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  1. #1
    Join Date
    Apr 2013
    Posts
    1

    Default New Construction Winter Outward Moisture Drive Getting Trapped Behind Peel & Stick

    I'm looking for information on rotting sheathing around windows where self adhered flashings (SAF) are used. I've heard of this on a few projects I've had some proximity to and could swear I've seen information online, but I am coming up empty handed. Can anyone point me in a good direction?

    The latest project this happened on had the following wall assembly:
    Interior to Exterior:
    Latex paint
    1/2 gypsum
    5 1/2" studs filled with dense packed fiberglass
    1/2" OSB
    Tyvek Drainwrap wrapped into rough opening
    Finned Vinyl window
    ~6" wide Peel and stick (unknown manufacturer)
    1x SPF trim and horizontal Hardi siding

    Project was sided in February of last year. New build was completed in the spring/summer. Project is in the Portland, OR area.

    Rot was limited only to areas behind SAF and ate through to interior side of sheathing.

    From what building science tells me, the interior relative humidity during the various stages of construction would be drying outward. SAF is vapor impermeable and thus the vapor gets trapped. Add winter environment and the sheathing doesn't get warm enough long enough for moisture to migrate around the SAF.

    Thanks for any direction to studies or articles on this.

  2. #2
    Join Date
    Dec 2005
    Location
    Michigan
    Posts
    7,539

    Default Re: New Construction Winter Outward Moisture Drive Getting Trapped Behind Peel & Stic

    Can't analyze your problem without seeing it, but I sure wouldn't put the window flange on top of drain wrap and then flashing tape over that. For the obvious reasons.

  3. #3
    Join Date
    Nov 2004
    Location
    Boston, MA
    Posts
    4,825

    Default Re: New Construction Winter Outward Moisture Drive Getting Trapped Behind Peel & Stic

    Pictures would help especially if they detailed the flashing installation. I have heard of this in theory but never seen it happen.
    "First we finish the game, then we’ll deal with the Armada!"

    Sir Frances Drake

  4. #4
    Join Date
    Aug 2013
    Location
    KS
    Posts
    325

    Default Re: New Construction Winter Outward Moisture Drive Getting Trapped Behind Peel & Stic

    I don’t need to see more info, I can tell you that a room temp cure adhesive subjected to temp, pressure, moisture, vibration, etc, won’t last. It was never designed to. Go to any manufacturer and ask them to show you 30-40 year cycle test, you'd be lucky to see 10 alot of builders don't track. Better if cured at a higher temp and pressure under a controlled clean room environment that eliminates voids and delamination’s, hard to do in construction. There won’t be a lot you can do, look for peel and stick third party test results that give the highest ‘lap shear’ and lap tensile’ available. In a wall more shear. Good luck!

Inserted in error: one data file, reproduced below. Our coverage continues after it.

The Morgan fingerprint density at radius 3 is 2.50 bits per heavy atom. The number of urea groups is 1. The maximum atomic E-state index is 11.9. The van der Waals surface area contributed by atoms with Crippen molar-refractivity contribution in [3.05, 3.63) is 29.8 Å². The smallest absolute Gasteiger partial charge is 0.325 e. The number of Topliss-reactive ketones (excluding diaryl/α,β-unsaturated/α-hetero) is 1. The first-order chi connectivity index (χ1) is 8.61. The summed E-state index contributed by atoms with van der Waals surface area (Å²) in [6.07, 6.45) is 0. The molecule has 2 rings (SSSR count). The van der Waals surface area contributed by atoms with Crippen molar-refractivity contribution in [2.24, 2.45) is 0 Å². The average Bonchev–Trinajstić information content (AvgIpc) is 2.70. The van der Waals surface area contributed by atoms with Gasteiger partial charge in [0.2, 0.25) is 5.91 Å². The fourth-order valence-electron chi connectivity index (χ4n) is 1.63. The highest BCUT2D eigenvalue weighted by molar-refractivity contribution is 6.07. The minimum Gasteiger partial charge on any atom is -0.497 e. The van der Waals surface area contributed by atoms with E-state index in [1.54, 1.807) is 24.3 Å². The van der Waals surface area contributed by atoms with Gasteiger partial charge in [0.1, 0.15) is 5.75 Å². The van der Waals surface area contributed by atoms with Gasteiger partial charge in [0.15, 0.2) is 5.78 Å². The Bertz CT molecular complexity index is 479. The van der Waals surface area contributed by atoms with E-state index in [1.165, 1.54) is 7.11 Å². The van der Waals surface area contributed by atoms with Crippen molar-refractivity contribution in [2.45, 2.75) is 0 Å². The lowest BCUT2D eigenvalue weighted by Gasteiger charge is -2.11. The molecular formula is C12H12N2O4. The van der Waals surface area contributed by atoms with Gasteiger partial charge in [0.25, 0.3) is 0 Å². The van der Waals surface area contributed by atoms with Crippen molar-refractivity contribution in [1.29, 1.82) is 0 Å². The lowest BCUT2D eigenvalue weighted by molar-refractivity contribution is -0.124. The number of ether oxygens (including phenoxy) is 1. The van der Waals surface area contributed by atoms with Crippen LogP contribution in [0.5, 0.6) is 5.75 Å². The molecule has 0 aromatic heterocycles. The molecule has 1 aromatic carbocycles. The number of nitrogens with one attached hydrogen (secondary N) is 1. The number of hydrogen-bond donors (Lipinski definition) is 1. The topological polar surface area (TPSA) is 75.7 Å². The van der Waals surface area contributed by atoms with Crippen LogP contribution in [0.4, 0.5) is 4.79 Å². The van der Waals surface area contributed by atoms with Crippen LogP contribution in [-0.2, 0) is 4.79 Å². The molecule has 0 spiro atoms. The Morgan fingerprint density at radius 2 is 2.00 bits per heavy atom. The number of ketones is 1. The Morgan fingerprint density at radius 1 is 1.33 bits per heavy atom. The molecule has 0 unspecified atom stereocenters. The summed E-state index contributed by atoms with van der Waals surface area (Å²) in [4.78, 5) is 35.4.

Last edited by CASHCOW; 03-05-2014 at 06:46 AM.
    Terry

  5. #5
    Join Date
    Jul 2006
    Location
    Portland, OR
    Posts
    2,460

    Default Re: New Construction Winter Outward Moisture Drive Getting Trapped Behind Peel & Stic

    If the SAMF was applied over the WRB then vapor should condense outboard of the WRB. I have not seen the problem you describe except when the SAMF is applied directly to the sheathing - and then the moisture source is not vapor drive so much as drying of damp sheathing originating with rain during construction.

    And I have only ever seen high moisture readings, never rot through the sheathing.

    I would suspect a leak somewhere, or exfiltration of high humidity air via an unsealed gap between edge of window frames and rough opening.

  6. #6
    Join Date
    Jul 2004
    Location
    NOLA
    Posts
    4,172

    Default Re: New Construction Winter Outward Moisture Drive Getting Trapped Behind Peel & Stic

    Interestingly enough this has become an issue in the Portland area.

    And I have heard other mentions of this problem in other areas with climates similar to Portland.


    At the JLC show there I heard about it from a local building science guy.

    It does make some sense that whatever moisture getting around the sheathing needs to eventually equalize somewhere.

    I imagine we will hear more about this in the coming months as the conditions leading to this failure continue.

    Certainly the dens pack cellulose is part of the equation. Due to the affinity for moisture present in cellulose.

    It would be interesting to get a closer look at the details:
    How the window was wrapped
    the detailing of the wrb and sat
    interior temp and humidity
    Type of window
    interior finishes and window coverings
    HVAC system with ducting and all

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